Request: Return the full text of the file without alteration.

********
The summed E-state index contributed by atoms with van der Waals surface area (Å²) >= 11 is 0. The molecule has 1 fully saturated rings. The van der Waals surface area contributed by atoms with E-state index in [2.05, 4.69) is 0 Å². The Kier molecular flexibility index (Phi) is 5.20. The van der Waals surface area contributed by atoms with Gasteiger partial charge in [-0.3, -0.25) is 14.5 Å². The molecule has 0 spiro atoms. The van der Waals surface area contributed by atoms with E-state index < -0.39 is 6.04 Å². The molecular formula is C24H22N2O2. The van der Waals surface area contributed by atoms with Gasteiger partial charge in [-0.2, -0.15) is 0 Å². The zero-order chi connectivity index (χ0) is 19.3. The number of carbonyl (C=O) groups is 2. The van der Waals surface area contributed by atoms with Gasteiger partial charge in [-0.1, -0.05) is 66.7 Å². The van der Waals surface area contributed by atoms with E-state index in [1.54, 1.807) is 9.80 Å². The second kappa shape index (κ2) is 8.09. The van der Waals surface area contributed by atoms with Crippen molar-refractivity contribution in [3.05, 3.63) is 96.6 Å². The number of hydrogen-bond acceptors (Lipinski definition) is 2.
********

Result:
The summed E-state index contributed by atoms with van der Waals surface area (Å²) >= 11 is 0. The molecule has 1 fully saturated rings. The van der Waals surface area contributed by atoms with E-state index in [2.05, 4.69) is 0 Å². The Kier molecular flexibility index (Phi) is 5.20. The van der Waals surface area contributed by atoms with Gasteiger partial charge in [-0.3, -0.25) is 14.5 Å². The molecule has 0 spiro atoms. The van der Waals surface area contributed by atoms with E-state index < -0.39 is 6.04 Å². The molecular formula is C24H22N2O2. The van der Waals surface area contributed by atoms with Gasteiger partial charge in [-0.2, -0.15) is 0 Å². The zero-order chi connectivity index (χ0) is 19.3. The number of carbonyl (C=O) groups is 2. The van der Waals surface area contributed by atoms with Gasteiger partial charge in [-0.1, -0.05) is 66.7 Å². The van der Waals surface area contributed by atoms with E-state index in [1.54, 1.807) is 9.80 Å². The second kappa shape index (κ2) is 8.09. The van der Waals surface area contributed by atoms with Crippen molar-refractivity contribution in [3.05, 3.63) is 96.6 Å². The number of hydrogen-bond acceptors (Lipinski definition) is 2.